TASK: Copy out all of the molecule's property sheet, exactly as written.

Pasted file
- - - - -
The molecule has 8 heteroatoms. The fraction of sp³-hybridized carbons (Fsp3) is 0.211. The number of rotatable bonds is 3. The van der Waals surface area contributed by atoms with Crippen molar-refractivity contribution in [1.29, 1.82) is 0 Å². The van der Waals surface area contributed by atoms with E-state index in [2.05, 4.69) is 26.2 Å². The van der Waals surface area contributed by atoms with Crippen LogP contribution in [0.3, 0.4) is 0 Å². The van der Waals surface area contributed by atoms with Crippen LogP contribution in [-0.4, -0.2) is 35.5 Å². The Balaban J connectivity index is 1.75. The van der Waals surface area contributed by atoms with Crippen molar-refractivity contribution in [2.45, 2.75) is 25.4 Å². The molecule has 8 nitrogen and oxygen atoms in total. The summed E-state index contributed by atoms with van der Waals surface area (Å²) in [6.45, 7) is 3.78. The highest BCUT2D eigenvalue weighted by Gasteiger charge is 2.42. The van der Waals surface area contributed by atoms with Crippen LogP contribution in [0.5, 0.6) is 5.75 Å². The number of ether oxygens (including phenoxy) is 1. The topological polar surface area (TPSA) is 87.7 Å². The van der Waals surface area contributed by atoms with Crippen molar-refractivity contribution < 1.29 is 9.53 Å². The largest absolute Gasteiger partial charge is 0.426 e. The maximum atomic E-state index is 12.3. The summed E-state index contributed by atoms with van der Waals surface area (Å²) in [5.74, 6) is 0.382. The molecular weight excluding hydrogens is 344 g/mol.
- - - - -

The molecule has 8 heteroatoms. The fraction of sp³-hybridized carbons (Fsp3) is 0.211. The number of rotatable bonds is 3. The van der Waals surface area contributed by atoms with Crippen molar-refractivity contribution in [1.29, 1.82) is 0 Å². The van der Waals surface area contributed by atoms with E-state index in [2.05, 4.69) is 26.2 Å². The van der Waals surface area contributed by atoms with Crippen LogP contribution in [0.3, 0.4) is 0 Å². The van der Waals surface area contributed by atoms with Crippen LogP contribution in [-0.4, -0.2) is 35.5 Å². The Balaban J connectivity index is 1.75. The van der Waals surface area contributed by atoms with Crippen molar-refractivity contribution in [2.45, 2.75) is 25.4 Å². The molecule has 8 nitrogen and oxygen atoms in total. The summed E-state index contributed by atoms with van der Waals surface area (Å²) in [6.45, 7) is 3.78. The highest BCUT2D eigenvalue weighted by Gasteiger charge is 2.42. The van der Waals surface area contributed by atoms with Crippen LogP contribution in [0.5, 0.6) is 5.75 Å². The number of ether oxygens (including phenoxy) is 1. The topological polar surface area (TPSA) is 87.7 Å². The van der Waals surface area contributed by atoms with Crippen molar-refractivity contribution < 1.29 is 9.53 Å². The largest absolute Gasteiger partial charge is 0.426 e. The maximum atomic E-state index is 12.3. The summed E-state index contributed by atoms with van der Waals surface area (Å²) in [5.74, 6) is 0.382. The molecular weight excluding hydrogens is 344 g/mol.